The role of microglia and macrophages in glioma maintenance and progression

Nat Neurosci. 2016 Jan;19(1):20-7. doi: 10.1038/nn.4185.


There is a growing recognition that gliomas are complex tumors composed of neoplastic and non-neoplastic cells, which each individually contribute to cancer formation, progression and response to treatment. The majority of the non-neoplastic cells are tumor-associated macrophages (TAMs), either of peripheral origin or representing brain-intrinsic microglia, that create a supportive stroma for neoplastic cell expansion and invasion. TAMs are recruited to the glioma environment, have immune functions, and can release a wide array of growth factors and cytokines in response to those factors produced by cancer cells. In this manner, TAMs facilitate tumor proliferation, survival and migration. Through such iterative interactions, a unique tumor ecosystem is established, which offers new opportunities for therapeutic targeting.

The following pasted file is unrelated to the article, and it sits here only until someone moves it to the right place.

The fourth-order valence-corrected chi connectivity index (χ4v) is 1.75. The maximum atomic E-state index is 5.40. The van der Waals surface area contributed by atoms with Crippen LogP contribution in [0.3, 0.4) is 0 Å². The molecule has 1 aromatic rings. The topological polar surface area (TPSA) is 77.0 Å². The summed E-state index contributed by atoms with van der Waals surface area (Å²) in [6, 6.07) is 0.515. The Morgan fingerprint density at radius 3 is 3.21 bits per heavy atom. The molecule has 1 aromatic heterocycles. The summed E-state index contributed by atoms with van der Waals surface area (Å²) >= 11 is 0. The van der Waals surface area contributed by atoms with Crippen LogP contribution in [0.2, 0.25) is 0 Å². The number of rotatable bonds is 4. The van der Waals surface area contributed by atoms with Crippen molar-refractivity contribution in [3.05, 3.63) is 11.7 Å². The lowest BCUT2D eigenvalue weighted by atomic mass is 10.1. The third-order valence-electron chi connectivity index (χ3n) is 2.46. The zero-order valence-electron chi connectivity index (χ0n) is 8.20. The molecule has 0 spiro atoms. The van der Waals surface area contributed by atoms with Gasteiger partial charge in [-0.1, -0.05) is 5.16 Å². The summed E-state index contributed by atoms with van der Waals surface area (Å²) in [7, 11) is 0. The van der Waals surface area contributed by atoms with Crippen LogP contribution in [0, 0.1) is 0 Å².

Publication types

  • Research Support, N.I.H., Extramural
  • Research Support, Non-U.S. Gov't
  • Research Support, U.S. Gov't, Non-P.H.S.
  • Review

MeSH terms

  • Animals
  • Central Nervous System Neoplasms* / immunology
  • Central Nervous System Neoplasms* / metabolism
  • Central Nervous System Neoplasms* / pathology
  • Disease Progression*
  • Glioma* / immunology
  • Glioma* / metabolism
  • Glioma* / pathology
  • Humans
  • Macrophages* / immunology
  • Macrophages* / metabolism
  • Macrophages* / pathology
  • Microglia* / immunology
  • Microglia* / metabolism
  • Microglia* / pathology